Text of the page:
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Tree Walk: Capitol Park and surrounding streets

Easter Sunday found us in Sacramento for the “Treasures from Hearst Castle” exhibit at the California Museum of History, Women and the Arts. I heard of the exhibit on the March 12 broadcast of Forum with Michael Krasny. I especially wanted to see the five-foot replica of the castle’s tiled bath tub. Amanda Meeker, director of exhibitions at the California Museum for History, Women and the Arts, listed this item as one of her favorites in the exhibit. I was disappointed; there was no tub. The replica was simply a swatch of colored tiles embedded in the floor of the exhibit area. Regardless, the artifacts from the castle are incredibly beautiful and diverse in design and origin.

On the way to the museum, we walked through Capitol Park, the 40-acre grounds of the Sacramento Capitol. I noticed markers on the trees labeled with the words “Tree Tour” followed by a number. For example, the Canary Island date palm pictured above (right) is tree #61 on the tour. The Capitol was closed - it was a Sunday and a holiday - so I could not get a copy of the tree tour map. At least I assumed there was a tree tour map. An online search later in the day did not yield a map or mention of a map, but the Sacramento Tree Foundation offers guided tours of the park. There is a weathered, laminated map attached to a concrete block near the Ninth Street entrance. Of the trees identified on the map I was most interested in finding the monkey puzzle tree. I did not find the tree; I became disoriented without a portable map and the intense sunshine was exhausting.

On the streets around the Capitol, I found oak galls (pictured above), ginkgo flowers (below), and sycamores (also below).

I know the tree pictured above is not a London planetree (P. x acerifolia) based on Arthur Plotnik’s description below. (Note that the species name - acerifolia - is composed of the genus name for maple - Acer - and the Latin word for foliage or leaf - folia. The shape of the planetree leaf is similar to that of the maple.) It could be an American sycamore/ western planetree (P. occidentalis) based on Plotnik’s description below, but this specis is not listed on the Sacramento Tree Foundation’s tree list. The tree list contains the California sycamore (Platanus racemosa). Sacramento Tree Foundation is a well-respected urban forestry organization, so I will assume that the tree in the photograph is a California sycamore and that Plotnik’s description is making a distinction between the hybrid London planetree and non-hybrid native sycamores.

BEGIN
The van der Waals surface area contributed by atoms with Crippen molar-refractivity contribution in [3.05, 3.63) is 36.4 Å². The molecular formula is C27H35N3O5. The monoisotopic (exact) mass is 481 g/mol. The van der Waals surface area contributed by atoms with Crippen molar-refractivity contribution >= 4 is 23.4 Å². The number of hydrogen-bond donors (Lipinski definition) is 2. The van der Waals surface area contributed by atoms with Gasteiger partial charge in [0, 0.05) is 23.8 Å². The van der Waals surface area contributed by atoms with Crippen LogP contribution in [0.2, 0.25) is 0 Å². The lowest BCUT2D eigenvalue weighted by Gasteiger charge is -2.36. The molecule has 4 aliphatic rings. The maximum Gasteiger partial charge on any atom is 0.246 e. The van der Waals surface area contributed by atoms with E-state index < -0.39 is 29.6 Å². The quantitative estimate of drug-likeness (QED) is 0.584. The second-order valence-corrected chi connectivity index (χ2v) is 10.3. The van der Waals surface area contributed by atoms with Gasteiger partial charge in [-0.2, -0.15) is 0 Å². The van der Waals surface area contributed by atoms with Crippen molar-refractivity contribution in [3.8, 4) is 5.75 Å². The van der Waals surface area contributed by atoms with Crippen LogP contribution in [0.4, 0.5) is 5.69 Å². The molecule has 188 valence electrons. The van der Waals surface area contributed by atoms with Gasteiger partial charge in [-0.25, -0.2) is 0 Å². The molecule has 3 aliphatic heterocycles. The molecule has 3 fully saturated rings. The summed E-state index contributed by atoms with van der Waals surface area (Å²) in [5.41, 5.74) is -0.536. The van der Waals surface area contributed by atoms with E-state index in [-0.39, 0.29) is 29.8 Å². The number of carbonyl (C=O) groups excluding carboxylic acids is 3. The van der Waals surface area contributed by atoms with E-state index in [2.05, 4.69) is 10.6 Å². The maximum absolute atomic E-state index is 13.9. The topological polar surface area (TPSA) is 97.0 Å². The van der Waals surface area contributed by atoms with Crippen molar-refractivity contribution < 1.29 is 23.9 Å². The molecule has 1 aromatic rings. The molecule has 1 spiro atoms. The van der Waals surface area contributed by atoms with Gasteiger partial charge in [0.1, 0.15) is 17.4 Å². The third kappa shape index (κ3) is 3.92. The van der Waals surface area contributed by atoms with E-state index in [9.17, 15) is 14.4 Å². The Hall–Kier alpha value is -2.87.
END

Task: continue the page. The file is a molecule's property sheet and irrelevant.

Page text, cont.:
Plotnik, in The Urban Tree Book, describes the bark characteristics of sycamores as follows:

The London planetree and its parts are a feast for observers. The tan-gray outer bark, which cannot stretch to keep up with the tree’s growth, peels away (exfoliates) in tubular curls and reveals patches of the smooth inner bark. The colors of this bark vary according to exposure to sunlight and species variety, but the London planetree will usually show a pretty olive green and sometimes a pale yellow among its mottle, even on the trunk. (American sycamores retain more of the flaky outer bark on the trunk {my emphasis}; branches are smoother and show grays, tans, and whites.)